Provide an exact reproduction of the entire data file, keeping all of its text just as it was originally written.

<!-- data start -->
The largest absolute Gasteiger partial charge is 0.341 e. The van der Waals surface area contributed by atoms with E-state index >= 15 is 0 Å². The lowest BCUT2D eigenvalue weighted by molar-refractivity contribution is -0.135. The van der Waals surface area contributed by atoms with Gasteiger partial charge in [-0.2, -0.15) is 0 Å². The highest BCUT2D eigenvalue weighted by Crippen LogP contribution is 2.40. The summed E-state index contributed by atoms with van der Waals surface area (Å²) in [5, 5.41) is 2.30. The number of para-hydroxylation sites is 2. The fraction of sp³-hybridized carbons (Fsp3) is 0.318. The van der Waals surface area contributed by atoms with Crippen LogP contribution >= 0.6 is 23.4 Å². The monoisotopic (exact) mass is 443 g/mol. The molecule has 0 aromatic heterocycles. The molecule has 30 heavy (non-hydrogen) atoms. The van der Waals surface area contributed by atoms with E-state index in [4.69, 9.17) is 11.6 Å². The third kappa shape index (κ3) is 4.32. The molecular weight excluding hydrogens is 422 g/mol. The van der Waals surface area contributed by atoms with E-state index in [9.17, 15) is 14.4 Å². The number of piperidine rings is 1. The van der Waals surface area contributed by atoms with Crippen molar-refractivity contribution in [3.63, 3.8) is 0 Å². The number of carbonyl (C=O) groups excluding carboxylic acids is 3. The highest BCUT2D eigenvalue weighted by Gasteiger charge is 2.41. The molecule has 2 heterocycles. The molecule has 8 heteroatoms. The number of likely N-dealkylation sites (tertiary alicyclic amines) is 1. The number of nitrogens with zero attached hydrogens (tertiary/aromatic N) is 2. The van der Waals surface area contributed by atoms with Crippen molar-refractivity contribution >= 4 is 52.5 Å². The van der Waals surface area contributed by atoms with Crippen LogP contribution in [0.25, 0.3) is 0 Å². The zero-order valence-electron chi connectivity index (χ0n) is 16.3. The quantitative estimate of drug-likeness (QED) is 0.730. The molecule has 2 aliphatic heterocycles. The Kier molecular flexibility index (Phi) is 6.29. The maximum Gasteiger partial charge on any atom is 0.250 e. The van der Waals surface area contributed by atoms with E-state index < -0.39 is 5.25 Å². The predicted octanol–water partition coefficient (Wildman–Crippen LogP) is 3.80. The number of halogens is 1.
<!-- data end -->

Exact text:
The largest absolute Gasteiger partial charge is 0.341 e. The van der Waals surface area contributed by atoms with E-state index >= 15 is 0 Å². The lowest BCUT2D eigenvalue weighted by molar-refractivity contribution is -0.135. The van der Waals surface area contributed by atoms with Gasteiger partial charge in [-0.2, -0.15) is 0 Å². The highest BCUT2D eigenvalue weighted by Crippen LogP contribution is 2.40. The summed E-state index contributed by atoms with van der Waals surface area (Å²) in [5, 5.41) is 2.30. The number of para-hydroxylation sites is 2. The fraction of sp³-hybridized carbons (Fsp3) is 0.318. The van der Waals surface area contributed by atoms with Crippen LogP contribution >= 0.6 is 23.4 Å². The monoisotopic (exact) mass is 443 g/mol. The molecule has 0 aromatic heterocycles. The molecule has 30 heavy (non-hydrogen) atoms. The van der Waals surface area contributed by atoms with E-state index in [4.69, 9.17) is 11.6 Å². The third kappa shape index (κ3) is 4.32. The molecular weight excluding hydrogens is 422 g/mol. The van der Waals surface area contributed by atoms with E-state index in [9.17, 15) is 14.4 Å². The number of piperidine rings is 1. The van der Waals surface area contributed by atoms with Crippen molar-refractivity contribution in [3.63, 3.8) is 0 Å². The number of carbonyl (C=O) groups excluding carboxylic acids is 3. The highest BCUT2D eigenvalue weighted by Gasteiger charge is 2.41. The molecule has 2 heterocycles. The molecule has 8 heteroatoms. The number of likely N-dealkylation sites (tertiary alicyclic amines) is 1. The number of nitrogens with zero attached hydrogens (tertiary/aromatic N) is 2. The van der Waals surface area contributed by atoms with Crippen molar-refractivity contribution >= 4 is 52.5 Å². The van der Waals surface area contributed by atoms with Crippen LogP contribution in [0.25, 0.3) is 0 Å². The zero-order valence-electron chi connectivity index (χ0n) is 16.3. The quantitative estimate of drug-likeness (QED) is 0.730. The molecule has 2 aliphatic heterocycles. The Kier molecular flexibility index (Phi) is 6.29. The maximum Gasteiger partial charge on any atom is 0.250 e. The van der Waals surface area contributed by atoms with E-state index < -0.39 is 5.25 Å². The predicted octanol–water partition coefficient (Wildman–Crippen LogP) is 3.80. The number of halogens is 1.